Steam jets made pits in crater floors

At first glance, the floors of many large impact craters on Mars have areas that appear smooth and flat. But a closer look at some of these flat floors shows a much more rugged landscape, where one small cuplike pit adjoins another so tightly they share a common wall. These pits partly resemble the secondary craters produced by the fall of debris from the original impact — but not quite.

GETTING STEAMY. Tooting Crater is 27 kilometers (17 miles) wide. Its impact created large pools and splashes of impact-melted rock, water, and fragments. Closeup views reveal a number of choppy, deeply pitted areas. These contained water trapped in the hot debris; it flashed into steam and blasted pathways to the surface where it erupted and left pits. (Image taken from Figure 1 in the paper.)

A team of geologists led by Joseph Boyce (University of Hawaii) offers a different explanation. Writing in Icarus, they attribute the pits instead to violent steam jets and blasts: “Our model predicts the explosive degassing of water from this pitted material.”

The water, they explain, came almost entirely from the impact target material. In the immediate aftermath of the impact, this water-rich material (which could also include ice) became violently mixed with broken rocky fragments of the impacting meteorite, pieces of deeper rock layers, and rock that was liquified by the heat and shock of the impact.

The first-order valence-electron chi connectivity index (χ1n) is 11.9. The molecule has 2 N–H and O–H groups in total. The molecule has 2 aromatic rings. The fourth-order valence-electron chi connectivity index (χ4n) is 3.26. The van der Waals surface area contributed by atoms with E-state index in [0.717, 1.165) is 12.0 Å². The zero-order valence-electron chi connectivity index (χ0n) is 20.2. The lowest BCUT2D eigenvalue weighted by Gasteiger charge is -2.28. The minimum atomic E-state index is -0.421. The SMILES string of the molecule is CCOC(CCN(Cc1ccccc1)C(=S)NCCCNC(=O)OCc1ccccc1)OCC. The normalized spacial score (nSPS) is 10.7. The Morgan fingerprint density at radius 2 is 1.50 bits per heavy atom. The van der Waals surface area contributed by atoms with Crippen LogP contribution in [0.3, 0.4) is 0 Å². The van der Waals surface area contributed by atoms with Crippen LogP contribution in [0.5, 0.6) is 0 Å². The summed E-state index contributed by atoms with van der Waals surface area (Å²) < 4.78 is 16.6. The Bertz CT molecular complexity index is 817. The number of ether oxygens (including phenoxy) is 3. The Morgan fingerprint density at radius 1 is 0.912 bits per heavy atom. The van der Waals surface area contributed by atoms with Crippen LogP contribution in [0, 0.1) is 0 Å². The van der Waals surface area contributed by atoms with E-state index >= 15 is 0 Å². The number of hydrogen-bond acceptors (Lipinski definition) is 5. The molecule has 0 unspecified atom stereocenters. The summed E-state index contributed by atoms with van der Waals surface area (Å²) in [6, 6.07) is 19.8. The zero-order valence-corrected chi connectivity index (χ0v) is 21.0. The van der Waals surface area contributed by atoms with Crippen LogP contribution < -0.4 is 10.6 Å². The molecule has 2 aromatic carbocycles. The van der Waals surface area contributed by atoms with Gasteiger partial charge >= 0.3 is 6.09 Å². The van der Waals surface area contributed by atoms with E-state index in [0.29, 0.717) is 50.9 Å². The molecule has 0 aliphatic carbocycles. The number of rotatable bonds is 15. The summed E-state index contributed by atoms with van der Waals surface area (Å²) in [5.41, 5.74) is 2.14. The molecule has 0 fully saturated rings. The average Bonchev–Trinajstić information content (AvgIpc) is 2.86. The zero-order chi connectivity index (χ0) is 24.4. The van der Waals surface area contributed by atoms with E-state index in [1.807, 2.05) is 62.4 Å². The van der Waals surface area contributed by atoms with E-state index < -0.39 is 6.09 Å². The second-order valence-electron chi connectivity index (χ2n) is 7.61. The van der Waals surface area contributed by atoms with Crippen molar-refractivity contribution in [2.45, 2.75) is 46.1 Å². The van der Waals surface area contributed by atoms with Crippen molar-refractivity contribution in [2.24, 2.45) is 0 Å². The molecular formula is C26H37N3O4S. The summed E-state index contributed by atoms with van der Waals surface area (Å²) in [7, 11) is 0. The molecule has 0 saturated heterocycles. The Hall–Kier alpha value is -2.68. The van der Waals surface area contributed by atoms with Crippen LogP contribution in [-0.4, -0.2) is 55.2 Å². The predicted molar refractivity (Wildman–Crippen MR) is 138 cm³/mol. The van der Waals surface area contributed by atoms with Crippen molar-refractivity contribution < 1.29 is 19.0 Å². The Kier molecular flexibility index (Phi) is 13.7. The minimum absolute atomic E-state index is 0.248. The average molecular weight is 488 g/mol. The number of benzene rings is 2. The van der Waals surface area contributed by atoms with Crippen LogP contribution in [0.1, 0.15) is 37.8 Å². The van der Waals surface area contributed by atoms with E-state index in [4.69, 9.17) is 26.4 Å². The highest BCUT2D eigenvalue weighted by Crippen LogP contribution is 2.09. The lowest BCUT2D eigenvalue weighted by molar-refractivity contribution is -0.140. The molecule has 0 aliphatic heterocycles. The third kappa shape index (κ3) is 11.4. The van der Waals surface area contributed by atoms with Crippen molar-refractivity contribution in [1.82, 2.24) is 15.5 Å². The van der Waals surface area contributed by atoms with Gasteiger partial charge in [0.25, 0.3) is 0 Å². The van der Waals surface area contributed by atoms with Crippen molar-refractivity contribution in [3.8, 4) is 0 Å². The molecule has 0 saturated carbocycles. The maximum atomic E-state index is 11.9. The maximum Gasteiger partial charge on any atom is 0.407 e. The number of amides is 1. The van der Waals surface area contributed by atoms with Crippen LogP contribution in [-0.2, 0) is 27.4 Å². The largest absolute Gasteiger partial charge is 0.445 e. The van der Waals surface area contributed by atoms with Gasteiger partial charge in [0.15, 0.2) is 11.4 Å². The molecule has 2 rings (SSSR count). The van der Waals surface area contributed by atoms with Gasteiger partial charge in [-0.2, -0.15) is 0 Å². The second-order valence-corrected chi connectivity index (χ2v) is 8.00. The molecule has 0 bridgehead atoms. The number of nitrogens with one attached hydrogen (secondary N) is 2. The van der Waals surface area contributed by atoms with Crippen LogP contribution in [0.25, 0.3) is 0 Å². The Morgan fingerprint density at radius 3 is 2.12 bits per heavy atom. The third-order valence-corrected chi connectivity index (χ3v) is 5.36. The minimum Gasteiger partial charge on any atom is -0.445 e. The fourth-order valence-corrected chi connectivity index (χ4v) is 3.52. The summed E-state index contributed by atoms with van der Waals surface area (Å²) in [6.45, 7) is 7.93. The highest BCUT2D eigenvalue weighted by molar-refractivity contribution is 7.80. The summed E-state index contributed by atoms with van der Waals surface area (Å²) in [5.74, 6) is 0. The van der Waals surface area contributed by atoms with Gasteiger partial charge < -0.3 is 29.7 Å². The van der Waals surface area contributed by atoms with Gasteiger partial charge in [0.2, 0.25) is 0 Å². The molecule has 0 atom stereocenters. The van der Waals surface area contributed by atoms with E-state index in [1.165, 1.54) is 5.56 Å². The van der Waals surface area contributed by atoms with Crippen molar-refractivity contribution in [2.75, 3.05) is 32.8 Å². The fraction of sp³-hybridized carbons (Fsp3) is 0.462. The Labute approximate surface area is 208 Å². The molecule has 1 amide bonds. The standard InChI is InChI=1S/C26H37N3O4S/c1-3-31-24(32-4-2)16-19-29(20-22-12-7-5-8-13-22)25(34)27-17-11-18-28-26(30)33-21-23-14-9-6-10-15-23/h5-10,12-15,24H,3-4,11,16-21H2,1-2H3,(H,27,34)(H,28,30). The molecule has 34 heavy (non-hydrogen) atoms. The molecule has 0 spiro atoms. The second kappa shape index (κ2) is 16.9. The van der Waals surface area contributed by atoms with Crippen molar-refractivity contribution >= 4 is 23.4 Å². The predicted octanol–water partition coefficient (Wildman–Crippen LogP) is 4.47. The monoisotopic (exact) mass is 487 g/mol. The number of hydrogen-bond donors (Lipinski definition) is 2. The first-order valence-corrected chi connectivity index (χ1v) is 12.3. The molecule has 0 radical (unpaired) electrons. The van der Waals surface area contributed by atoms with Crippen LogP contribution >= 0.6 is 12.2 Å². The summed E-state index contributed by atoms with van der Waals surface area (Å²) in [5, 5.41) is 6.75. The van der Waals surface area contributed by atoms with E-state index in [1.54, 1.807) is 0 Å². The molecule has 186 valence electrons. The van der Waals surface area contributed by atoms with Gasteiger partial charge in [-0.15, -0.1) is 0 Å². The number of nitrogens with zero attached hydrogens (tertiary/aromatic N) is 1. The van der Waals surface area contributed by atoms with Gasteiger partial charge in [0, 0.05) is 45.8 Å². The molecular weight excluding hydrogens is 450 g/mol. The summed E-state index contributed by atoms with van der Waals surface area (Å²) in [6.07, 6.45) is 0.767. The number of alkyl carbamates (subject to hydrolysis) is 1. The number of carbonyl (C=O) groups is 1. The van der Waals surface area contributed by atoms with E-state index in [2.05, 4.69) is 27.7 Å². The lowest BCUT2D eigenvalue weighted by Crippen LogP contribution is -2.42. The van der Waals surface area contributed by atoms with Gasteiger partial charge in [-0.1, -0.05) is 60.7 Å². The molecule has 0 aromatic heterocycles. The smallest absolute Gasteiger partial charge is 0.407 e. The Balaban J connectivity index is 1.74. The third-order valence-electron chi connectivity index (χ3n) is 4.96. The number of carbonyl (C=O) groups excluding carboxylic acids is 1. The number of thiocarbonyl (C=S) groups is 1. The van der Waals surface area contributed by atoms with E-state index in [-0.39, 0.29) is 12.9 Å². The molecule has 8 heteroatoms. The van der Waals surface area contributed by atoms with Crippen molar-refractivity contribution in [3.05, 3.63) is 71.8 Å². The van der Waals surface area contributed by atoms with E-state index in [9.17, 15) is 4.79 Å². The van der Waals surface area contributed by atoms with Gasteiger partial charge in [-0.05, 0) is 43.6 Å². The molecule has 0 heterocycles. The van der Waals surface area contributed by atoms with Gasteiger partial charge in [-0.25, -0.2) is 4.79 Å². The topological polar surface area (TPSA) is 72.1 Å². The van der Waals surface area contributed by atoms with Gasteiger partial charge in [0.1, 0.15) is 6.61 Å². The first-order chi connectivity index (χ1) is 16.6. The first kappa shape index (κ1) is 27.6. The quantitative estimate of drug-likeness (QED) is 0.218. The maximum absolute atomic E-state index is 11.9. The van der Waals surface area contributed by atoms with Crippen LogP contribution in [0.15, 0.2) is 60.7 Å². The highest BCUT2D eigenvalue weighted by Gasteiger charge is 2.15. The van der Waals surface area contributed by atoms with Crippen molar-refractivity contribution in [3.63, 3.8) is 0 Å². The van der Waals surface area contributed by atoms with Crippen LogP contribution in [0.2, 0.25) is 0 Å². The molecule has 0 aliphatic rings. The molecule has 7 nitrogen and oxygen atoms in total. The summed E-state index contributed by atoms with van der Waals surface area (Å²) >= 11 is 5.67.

This hot mixture (about 750°C or 1400° F) collapsed into the crater and onto its rim, and started to cook. Water turned quickly into steam, creating a myriad of small “vent pipes” in this mixture, through which it blasted and jetted its way to the surface at speeds of 300 meters per second (1,000 feet/sec) or more. On its way, the steam snatched up and carried fragments from the walls of the vent pipes leading upward through the impact debris and flaring at the surface. These pipes opened the way for still-deeper steam to escape.

The whole process wouldn’t have ended until the water was gone and the impact melt had cooled and solidified, which could be decades to a century in the deepest part of the crater. But the main show, they say, was over in few days to a month.

Because the pitted areas are produced by the escape of steam from the mixture of impact debris, the presence of the pits indicates the target material was water/ice-rich.

“If this model is correct,” says the team, “it provides a new method for investigating the distribution of subsurface volatiles at the time of crater formation.”

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